Why TDF Doesn’t Do Crowd-Funding
Notice: These are my opinions as an individual, not as a member of the Board of Directors
Note: Slight updates to “accounting” section due to clarification from my good friend 🙂
From bug reporting on bugzilla, to user/QA mailing lists, all the way to the QA chat, users (and contributors) ask “why not just do a targeted crowd-funding for X,Y,Z.” X,Y,Z has been mostly large projects and/or ideas– including but not limited to Android development, revamping our UI, or even individual “pet bugs” that people have reported. So, in theory crowd-funding sounds fantastic…right? Well, here I’ll try to convince the doubters that TDF doing targeted crowd-funding is indeed, anything but a great idea 🙂
This is perhaps the easiest one to explain. TDF is incorporated in Germany (this is not implying that it would be any easier in another Country) and with that comes of course, German laws (which are likely the same in other countries). These just add a new layer of having to track different “pools” of funding.
The next accounting related issue is what happens if we are short or over (ie. we don’t hit our #’s or we overshoot the #). Well then we’re in a pickle. On one side, if we undershoot the target, do we refund people? Do we merge the money with general funds? Do we just indefinitely hold it in case we ever hit the #? All of these sound quite tiresome/time consuming/confusing. Now if we overshoot, again the same problems arise. Do we refund the extra money? Do we put it in the general funds? Either way accounting for these can be difficult and time consuming.
When push comes to shove, this would just eat up our employee’s (or a tremendously dedicated volunteer’s) time just tracking the #’s and I don’t think anyone would be happy with these results.
Donor expectations are another area that becomes overly complicated with targeted funds. Person X donates $100 to “make UI better”, person Y donates $10 to “make UI better.” Now the two don’t agree on what making it better means (one suggests one mock up, the other suggests a radically different mock up). Who wins? If we decide on person Y’s mock up, does person X get a refund because they actually think it’s a horrible UI? What about the difference in contributions – one gave 10x the amount of the other, should that matter at all? Perhaps it shouldn’t…but try explaining that to person X with a straight face. Do we put it to a vote? And then the losers of such a vote get the option to demand a refund?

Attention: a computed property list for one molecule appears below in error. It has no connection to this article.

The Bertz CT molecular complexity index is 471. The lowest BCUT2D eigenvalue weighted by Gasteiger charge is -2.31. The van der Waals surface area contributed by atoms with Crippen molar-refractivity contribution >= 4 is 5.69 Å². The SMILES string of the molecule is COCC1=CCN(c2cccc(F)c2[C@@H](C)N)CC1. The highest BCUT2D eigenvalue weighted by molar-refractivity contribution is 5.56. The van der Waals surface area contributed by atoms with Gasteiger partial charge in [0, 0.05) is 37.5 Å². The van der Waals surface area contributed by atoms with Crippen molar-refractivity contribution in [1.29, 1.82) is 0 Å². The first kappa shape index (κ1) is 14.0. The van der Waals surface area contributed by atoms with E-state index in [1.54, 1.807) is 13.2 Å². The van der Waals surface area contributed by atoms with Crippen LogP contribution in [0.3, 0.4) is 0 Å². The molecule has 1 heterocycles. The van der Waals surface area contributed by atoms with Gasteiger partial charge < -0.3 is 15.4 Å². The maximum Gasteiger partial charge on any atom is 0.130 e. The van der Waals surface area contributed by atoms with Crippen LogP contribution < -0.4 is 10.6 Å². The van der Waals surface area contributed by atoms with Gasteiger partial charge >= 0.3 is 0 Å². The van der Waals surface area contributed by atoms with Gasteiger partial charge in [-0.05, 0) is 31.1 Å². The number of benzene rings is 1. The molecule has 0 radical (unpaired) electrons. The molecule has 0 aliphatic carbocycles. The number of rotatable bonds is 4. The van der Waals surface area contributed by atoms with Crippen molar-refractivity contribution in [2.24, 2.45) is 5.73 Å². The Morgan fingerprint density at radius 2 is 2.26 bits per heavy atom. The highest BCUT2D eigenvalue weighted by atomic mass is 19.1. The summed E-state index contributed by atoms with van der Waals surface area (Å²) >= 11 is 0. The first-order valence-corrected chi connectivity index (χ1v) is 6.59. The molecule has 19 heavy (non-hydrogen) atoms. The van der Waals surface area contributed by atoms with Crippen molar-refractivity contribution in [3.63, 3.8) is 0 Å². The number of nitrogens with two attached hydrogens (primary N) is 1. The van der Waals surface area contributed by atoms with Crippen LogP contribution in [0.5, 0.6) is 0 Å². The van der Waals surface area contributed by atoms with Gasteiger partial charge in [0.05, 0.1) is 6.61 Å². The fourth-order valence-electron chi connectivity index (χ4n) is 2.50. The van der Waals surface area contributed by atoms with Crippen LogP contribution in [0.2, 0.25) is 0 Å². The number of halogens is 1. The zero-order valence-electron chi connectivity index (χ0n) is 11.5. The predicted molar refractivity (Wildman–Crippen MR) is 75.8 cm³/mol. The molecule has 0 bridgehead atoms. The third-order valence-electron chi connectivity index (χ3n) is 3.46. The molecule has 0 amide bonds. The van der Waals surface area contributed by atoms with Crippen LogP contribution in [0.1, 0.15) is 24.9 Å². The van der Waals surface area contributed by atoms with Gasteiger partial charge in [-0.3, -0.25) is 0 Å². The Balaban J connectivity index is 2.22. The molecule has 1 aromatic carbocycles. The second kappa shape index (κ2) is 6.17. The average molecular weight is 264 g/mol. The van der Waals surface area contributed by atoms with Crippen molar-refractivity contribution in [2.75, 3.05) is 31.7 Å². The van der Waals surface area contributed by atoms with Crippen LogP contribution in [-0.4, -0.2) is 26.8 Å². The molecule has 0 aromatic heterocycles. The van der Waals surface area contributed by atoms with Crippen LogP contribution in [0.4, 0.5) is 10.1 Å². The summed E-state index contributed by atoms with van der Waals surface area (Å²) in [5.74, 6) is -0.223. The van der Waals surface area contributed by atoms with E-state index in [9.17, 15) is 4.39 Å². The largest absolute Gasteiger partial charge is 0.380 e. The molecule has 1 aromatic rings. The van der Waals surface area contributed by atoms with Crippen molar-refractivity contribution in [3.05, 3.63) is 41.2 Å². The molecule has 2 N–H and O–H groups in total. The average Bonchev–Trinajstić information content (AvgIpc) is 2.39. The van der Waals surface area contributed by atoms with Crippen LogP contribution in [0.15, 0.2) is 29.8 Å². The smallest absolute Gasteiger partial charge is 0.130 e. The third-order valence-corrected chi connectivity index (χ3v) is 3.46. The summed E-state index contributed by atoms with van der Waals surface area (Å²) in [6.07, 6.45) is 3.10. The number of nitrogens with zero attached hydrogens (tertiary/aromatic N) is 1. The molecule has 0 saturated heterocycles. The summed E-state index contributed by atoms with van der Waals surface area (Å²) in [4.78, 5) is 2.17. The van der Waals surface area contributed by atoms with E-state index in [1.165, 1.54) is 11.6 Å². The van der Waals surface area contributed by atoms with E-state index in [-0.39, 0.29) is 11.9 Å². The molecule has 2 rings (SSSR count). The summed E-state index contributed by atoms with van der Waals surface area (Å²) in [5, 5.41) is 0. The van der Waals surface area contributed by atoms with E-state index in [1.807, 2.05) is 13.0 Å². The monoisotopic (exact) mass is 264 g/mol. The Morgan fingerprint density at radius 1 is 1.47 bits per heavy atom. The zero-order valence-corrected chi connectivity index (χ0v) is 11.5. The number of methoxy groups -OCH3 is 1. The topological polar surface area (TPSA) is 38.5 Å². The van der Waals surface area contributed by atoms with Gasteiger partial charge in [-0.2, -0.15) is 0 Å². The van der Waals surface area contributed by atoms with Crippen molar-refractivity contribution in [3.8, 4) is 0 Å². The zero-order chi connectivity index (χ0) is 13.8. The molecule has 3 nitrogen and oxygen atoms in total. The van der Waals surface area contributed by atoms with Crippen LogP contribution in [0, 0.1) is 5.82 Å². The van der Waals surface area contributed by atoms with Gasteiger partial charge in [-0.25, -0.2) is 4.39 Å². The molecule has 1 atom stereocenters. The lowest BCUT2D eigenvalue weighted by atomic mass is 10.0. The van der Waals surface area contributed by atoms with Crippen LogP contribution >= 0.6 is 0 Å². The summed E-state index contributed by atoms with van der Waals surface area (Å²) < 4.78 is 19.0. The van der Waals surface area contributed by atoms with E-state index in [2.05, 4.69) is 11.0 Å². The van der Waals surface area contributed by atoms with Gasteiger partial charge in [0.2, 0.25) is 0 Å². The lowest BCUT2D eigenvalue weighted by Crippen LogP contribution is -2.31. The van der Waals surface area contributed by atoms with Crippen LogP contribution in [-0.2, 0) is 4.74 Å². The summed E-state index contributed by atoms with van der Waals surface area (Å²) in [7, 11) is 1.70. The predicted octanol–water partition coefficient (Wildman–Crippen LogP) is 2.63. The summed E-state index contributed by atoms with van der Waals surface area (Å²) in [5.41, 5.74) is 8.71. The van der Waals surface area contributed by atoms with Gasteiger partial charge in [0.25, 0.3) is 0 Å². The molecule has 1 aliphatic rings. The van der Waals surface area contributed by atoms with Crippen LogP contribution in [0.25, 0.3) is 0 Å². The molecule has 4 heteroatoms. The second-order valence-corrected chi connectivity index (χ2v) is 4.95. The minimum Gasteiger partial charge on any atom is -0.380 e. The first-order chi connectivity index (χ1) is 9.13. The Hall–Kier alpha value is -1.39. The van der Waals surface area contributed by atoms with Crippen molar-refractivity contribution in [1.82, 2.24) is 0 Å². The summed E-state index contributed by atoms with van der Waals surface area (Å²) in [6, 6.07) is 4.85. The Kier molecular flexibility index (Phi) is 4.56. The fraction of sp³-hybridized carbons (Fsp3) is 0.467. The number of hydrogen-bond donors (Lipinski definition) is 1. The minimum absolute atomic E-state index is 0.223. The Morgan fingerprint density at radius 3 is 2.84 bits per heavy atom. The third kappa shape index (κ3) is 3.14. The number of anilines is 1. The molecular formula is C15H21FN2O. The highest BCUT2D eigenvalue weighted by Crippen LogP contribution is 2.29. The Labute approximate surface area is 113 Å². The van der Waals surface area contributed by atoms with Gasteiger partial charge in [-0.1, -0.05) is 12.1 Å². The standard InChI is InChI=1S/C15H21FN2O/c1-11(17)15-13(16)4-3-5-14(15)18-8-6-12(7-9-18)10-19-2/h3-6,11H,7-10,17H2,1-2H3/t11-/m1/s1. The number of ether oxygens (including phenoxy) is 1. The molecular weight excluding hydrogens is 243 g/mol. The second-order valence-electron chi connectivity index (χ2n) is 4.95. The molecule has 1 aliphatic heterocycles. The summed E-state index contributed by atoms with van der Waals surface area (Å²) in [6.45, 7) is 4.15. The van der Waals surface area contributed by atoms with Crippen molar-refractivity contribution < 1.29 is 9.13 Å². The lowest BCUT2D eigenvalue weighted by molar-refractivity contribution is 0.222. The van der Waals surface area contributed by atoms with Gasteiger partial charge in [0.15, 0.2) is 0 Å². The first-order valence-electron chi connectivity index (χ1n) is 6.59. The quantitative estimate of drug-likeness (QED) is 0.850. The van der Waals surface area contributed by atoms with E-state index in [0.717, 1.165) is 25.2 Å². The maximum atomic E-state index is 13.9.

The reality is that targeted funds come with expectations, and no matter how clear the message of the targeted funds, someone is bound to be unhappy with the result. We’d hate to offend our donors by saying “deal with it” if they get a result that they aren’t happy with and contributed funds specifically for that thing.
Funding for “Less Sexy” Things
Person X has $20, they go to the donation page and they see “general fund” (with some description of what that mean) and then they see “awesome NEW FEATURE!” . . . where do they donate? Exactly, you get the point. While it’s fun to fund new exciting and sexy things, the “non sexy” things are quite (probably a lot more) important. These include paying for infra (quite expensive), employees (who do amazing work), and events. Worst case would be to have a bank account with $50k for “awesome sexy flying monkey feature” and $0 for “general operating expenses.” The response might be “set aside some amount in advance for day to day,” in theory possible, but time consuming and when that amount runs dry – what do we do? Pull “sexy awesome flying monkey feature” from the donation page to “encourage” donors to donate for the necessities?
As you can see all of this is quite complicated.
Well there are indeed options and the Board takes this (and similar) issues seriously. For instance with Android port – we heard, and we acted. We now have a public tender which we are using to solicit bids to start the port to Android. Beyond that:
- There are of course grass roots crowd sourcing sites, we don’t vouch for any of them, but we don’t discourage trying to use them. That being said, please note that the risk is on you (the founder of the campaign) and not on TDF to deliver. If you raise $100k and promise to fly everyone to the moon, it’s on you to deliver. But in all honesty, if you raise money and “think” that it might be enough to fix some pet bug or something, ask around the dev channel to see if anyone is interested in doing it for that price – but please please please be aware that if you have no background in programming, you’re likely going to underestimate the cost of development by multiple factors. Before starting a campaign, best to ask for a rough guess at cost from someone who knows the code.
- Options: kickstarter of course, and freedomsponsors – again I am not endorsing either, I’ve just seen both used
- Volunteer time
- Do the leg work! Our group is a meritocracy, doing the leg work tremendously pays off. For instance instead of saying “fix the UI” – build a community, get support for a concrete proposal, get documentation together for functionality, etc… etc… Too often I see a mockup with nothing more (a single image done in an hour or two) and then demands that we implement – this simply won’t work.
- Join our public board call – trust me, we’re happy to have the public in (that’s why it’s a public call). If you have strong feelings about something (and are willing to put in work/time/money/etc…) we’re willing to listen. This does not mean jump into the call and demand the world and not give anything in return – again this won’t get us closer to anything other than a headache.
- Despite the cons listed above, TDF hasn’t 100% ruled out the possibility, we’re just not ready to make the leap right now. Perhaps at some point in the future it will happen, but until then, I highly encourage our users, donors and contributors, all to find creative ways to get their projects done.